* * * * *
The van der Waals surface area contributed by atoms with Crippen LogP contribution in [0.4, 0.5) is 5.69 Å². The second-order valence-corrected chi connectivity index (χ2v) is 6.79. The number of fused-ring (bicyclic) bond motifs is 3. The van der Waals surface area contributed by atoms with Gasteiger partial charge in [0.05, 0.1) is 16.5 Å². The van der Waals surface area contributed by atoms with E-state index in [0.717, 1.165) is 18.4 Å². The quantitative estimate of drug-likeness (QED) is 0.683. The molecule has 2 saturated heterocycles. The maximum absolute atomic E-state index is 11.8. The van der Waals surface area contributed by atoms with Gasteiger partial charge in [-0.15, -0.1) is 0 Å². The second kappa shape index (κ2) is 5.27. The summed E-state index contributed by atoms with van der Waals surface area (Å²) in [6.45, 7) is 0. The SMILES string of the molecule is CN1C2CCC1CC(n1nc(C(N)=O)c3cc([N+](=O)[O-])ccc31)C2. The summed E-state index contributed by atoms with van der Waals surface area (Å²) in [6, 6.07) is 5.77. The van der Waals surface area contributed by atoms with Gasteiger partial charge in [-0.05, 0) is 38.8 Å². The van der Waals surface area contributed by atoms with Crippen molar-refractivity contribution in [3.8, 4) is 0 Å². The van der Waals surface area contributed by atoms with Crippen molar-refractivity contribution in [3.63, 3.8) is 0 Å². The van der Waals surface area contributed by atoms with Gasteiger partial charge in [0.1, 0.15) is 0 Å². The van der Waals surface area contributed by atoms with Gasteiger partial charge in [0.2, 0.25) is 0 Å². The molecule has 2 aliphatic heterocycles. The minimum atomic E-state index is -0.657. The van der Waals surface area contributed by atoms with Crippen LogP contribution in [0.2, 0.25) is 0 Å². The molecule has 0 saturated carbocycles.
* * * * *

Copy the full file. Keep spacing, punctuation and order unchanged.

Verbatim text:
The van der Waals surface area contributed by atoms with Crippen LogP contribution in [0.4, 0.5) is 5.69 Å². The second-order valence-corrected chi connectivity index (χ2v) is 6.79. The number of fused-ring (bicyclic) bond motifs is 3. The van der Waals surface area contributed by atoms with Gasteiger partial charge in [0.05, 0.1) is 16.5 Å². The van der Waals surface area contributed by atoms with E-state index in [0.717, 1.165) is 18.4 Å². The quantitative estimate of drug-likeness (QED) is 0.683. The molecule has 2 saturated heterocycles. The maximum absolute atomic E-state index is 11.8. The van der Waals surface area contributed by atoms with Gasteiger partial charge in [-0.15, -0.1) is 0 Å². The second kappa shape index (κ2) is 5.27. The summed E-state index contributed by atoms with van der Waals surface area (Å²) in [6.45, 7) is 0. The SMILES string of the molecule is CN1C2CCC1CC(n1nc(C(N)=O)c3cc([N+](=O)[O-])ccc31)C2. The summed E-state index contributed by atoms with van der Waals surface area (Å²) in [6, 6.07) is 5.77. The van der Waals surface area contributed by atoms with Gasteiger partial charge in [-0.05, 0) is 38.8 Å². The van der Waals surface area contributed by atoms with Crippen molar-refractivity contribution in [3.8, 4) is 0 Å². The van der Waals surface area contributed by atoms with Crippen molar-refractivity contribution in [3.63, 3.8) is 0 Å². The van der Waals surface area contributed by atoms with Gasteiger partial charge in [0.1, 0.15) is 0 Å². The van der Waals surface area contributed by atoms with Gasteiger partial charge in [0.2, 0.25) is 0 Å². The molecule has 2 aliphatic heterocycles. The minimum atomic E-state index is -0.657. The van der Waals surface area contributed by atoms with Crippen LogP contribution in [0.2, 0.25) is 0 Å². The molecule has 0 saturated carbocycles.